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Sarkozy’s team is small in size, wide in scope

Times Staff Writers

President Nicolas Sarkozy unveiled a streamlined Cabinet of historic diversity and ideological scope Friday, appointing leftists, centrists, an unprecedented proportion of women and France’s first powerful minister of North African descent.

The center-right president had raised expectations by promising that his government would be run by a talented “dream team,” breaking down barriers of gender, ethnicity and party politics.

On Friday, seven women ministers were named by Sarkozy, an unprecedented proportion of the Cabinet, which was reduced from 30 to 15 ministries.

Sarkozy crossed party lines to name Socialist Bernard Kouchner, a popular humanitarian activist and founder of Doctors Without Borders, as foreign minister. The appointment, along with those of three leftists named to junior minister posts, was viewed as a strategic coup intended to widen Sarkozy’s political base and splinter an already demoralized Socialist Party before next month’s legislative elections.

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The government also featured veteran leaders and well-known faces. Among them were Prime Minister Francois Fillon, a former social affairs minister emerging as one of the president’s closest lieutenants, and Alain Juppe, a former prime minister who was convicted in a corruption scandal in 2004 that resulted in his being barred from politics for a year. Sarkozy put Juppe in charge of a “super-ministry” overseeing environment and durable development.

Still, the Cabinet has a new-generation look aimed at shaking up what is widely seen as an inbred and elitist ruling class. Perhaps the most dramatic symbol: the choice of Rachida Dati, 41, as minister of justice.

The French-born Dati grew up in a low-income housing project, one of 12 children of an Algerian father and a Moroccan mother. She worked as a magistrate, advised Sarkozy when he was interior minister and served as his campaign spokeswoman. She becomes the first leader of North African descent to run a key ministry in a society whose large population of immigrants, predominantly from Muslim backgrounds, has remained almost invisible in the Cabinet, legislature, corporate boardrooms and City Halls.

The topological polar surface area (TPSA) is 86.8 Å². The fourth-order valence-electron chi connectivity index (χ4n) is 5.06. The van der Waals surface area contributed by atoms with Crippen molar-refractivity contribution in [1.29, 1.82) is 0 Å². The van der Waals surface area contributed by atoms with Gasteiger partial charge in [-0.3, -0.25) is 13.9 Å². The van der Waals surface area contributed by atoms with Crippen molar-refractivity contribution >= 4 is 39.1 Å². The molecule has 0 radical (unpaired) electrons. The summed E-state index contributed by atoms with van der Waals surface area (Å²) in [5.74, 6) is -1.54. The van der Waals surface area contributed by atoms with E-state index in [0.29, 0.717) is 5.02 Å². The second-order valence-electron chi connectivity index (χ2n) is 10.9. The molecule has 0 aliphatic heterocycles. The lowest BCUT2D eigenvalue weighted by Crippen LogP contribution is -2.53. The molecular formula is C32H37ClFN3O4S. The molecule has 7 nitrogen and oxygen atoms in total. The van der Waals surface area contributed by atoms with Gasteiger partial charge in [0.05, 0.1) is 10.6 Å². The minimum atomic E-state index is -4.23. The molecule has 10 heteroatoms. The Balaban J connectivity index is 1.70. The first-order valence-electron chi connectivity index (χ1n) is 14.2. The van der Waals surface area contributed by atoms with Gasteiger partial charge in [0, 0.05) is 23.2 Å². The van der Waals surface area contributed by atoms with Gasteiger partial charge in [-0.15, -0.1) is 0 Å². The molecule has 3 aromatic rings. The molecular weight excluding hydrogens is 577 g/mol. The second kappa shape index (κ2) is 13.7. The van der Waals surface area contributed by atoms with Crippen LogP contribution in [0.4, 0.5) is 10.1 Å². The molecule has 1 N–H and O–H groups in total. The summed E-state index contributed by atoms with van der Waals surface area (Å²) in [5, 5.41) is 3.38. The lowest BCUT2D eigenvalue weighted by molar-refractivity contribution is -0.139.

“I’m very moved. It’s a position of real responsibility,” Dati told journalists Friday, promising to be “the justice minister who restores the confidence of the French in the justice system and will truly involve them in its mission.”

The preceding government had a junior minister for equal opportunity who was of North African descent, but even that minister acknowledged that it was a largely symbolic and marginal post.

The top woman in the new government is Michele Alliot-Marie, a former defense chief. She will oversee law enforcement and intelligence agencies as minister of interior security.

Sarkozy also created a ministry of immigration and national identity, fulfilling a campaign promise to work harder at integrating immigrants and inculcating them with French values. He entrusted that sensitive task to a longtime lieutenant, Brice Hortefeux.

Sarkozy’s choice of defense minister was a blow to the camp of centrist Francois Bayrou, who won 6.8 million votes in the first round of the presidential election but is now watching his support evaporate. The new defense chief is Herve Morin, who until recently served as parliamentary chief of Bayrou’s political party.

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In cutting the number of ministry posts, Sarkozy overhauled the structure of the government to make it leaner and more agile as he prepares for an ambitious program to trim taxes and bureaucracy in an effort to spur growth and employment.

The new structure fuses previously separate portfolios such as health and sports. It also splits the economy ministry to create a budget portfolio and a major new ministry for economic strategy headed by Jean-Louis Borloo, a well-liked centrist who, along with Fillon, will play a lead role in high-stakes negotiations with labor unions, student groups and the left.

The opposition assailed Sarkozy for selecting leaders from rival parties, with several Socialists calling Kouchner a traitor. Liberation newspaper said Sarkozy was “confiscating all the political space for his own benefit.”

rotella@latimes.com

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